Apart from intelligence, ability and motivation, what else can boost your study? Researchers have found that hope can be another factor that contributes to academic success (Bressler et all., 2010).
Hope influences an individual’s confidence in his/her ability which may enhance future accomplishments. According to a distinguished positive psychologist Charles R. Snyder (1991), hope consists of three components, namely goal, agency and pathways. Agency refers to a sense of successful determination in meeting goals in the past, present and future; pathways refer to a sense of being able to generate successful plans to meet goals. In other words, a high-hope person has more will (agency) and ways (pathways) to reach the goal.
Benefits of Hope
Individuals with high hope exhibit the followings:
- Capacity to overcome psychological challenges persistently (Gillham, 2000)
- Better academic performance and higher graduation rate (Snyder et al., 2002)
- Strengthened academic potential (Bressler et al., 2010)
- Ability to clearly conceptualize the goal, act and develop effective ways to accomplish it (Snyder, 1994; Snyder et al., 2002)
- Willingness to connect with other high hope individuals and build strong supportive network (Snyder et al., 2002)
To cultivate hope, you can adapt a goal directed thinking style known as Hopeful Thinking. (Snyder et al., 2002)
Here are some tips for you:
- What is your goal for this academic term?
- Is it specific and achievable?
- What are the possible ways to reach this goal?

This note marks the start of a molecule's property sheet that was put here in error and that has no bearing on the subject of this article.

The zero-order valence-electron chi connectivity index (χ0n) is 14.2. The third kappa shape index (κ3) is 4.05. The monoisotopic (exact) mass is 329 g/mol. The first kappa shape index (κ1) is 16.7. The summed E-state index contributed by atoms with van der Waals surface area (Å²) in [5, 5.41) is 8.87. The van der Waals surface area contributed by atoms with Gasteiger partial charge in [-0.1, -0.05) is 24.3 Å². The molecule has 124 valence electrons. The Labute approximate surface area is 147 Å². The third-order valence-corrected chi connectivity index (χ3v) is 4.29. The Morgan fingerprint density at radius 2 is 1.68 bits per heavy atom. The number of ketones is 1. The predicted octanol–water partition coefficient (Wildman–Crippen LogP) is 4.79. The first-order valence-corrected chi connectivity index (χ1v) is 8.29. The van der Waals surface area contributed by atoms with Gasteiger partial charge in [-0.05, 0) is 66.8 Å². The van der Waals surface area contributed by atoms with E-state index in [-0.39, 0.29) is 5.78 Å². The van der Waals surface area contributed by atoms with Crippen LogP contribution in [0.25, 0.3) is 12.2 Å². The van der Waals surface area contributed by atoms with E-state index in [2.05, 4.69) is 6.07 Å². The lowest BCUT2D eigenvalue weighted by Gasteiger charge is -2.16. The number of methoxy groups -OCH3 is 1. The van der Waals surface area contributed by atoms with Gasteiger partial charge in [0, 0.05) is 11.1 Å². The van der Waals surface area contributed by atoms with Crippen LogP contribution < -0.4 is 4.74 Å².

- Are they feasible?
- What possible obstacles you may face?
- As you view them as challenges, how did you successfully overcome challenges before?
- How to motivate you to sustain your efforts to achieve the goal?
- What contributes to your determination?
Bressler, Linda A; Bressler, Mark E; Bressler, Martin S. (2010). The role and relationship of hope, optimism and goal setting in achieving academic success: a study of students enrolled in online accounting courses. Academy of Educational Leadership Journal, 14(4): 37-51.
Gillham, J. (2000). The science of optimism and hope. Radnor, PA: Templeton Foundation Press.
Snyder, C.R. (1994). The Psychology of hope: You can get there from here. New York: Free Pres
Snyder, C. R., Harris, C., Anderson, J. R., Holleran, S. A., Irving, L. M., Sigmon, S., Yoshinobu, L., Gibb, J., Langelle, C., & Harney, P. (1991). The Will and the Ways: Development and Validation of an Individual-Differences Measure of Hope. Journal of Personality & Social Psychology, 60(4), 570–585. https://doi.org/10.1037/0022-35188.8.131.520
Snyder, C. R., Shorey, H. S., Cheavens, J., Pulvers, K. M., Adams III, V. H., & Wiklund, C. (2002). Hope and Academic Success in College. Journal of Educational Psychology, 94(4), 820. https://doi.org/10.1037/0022-06184.108.40.2060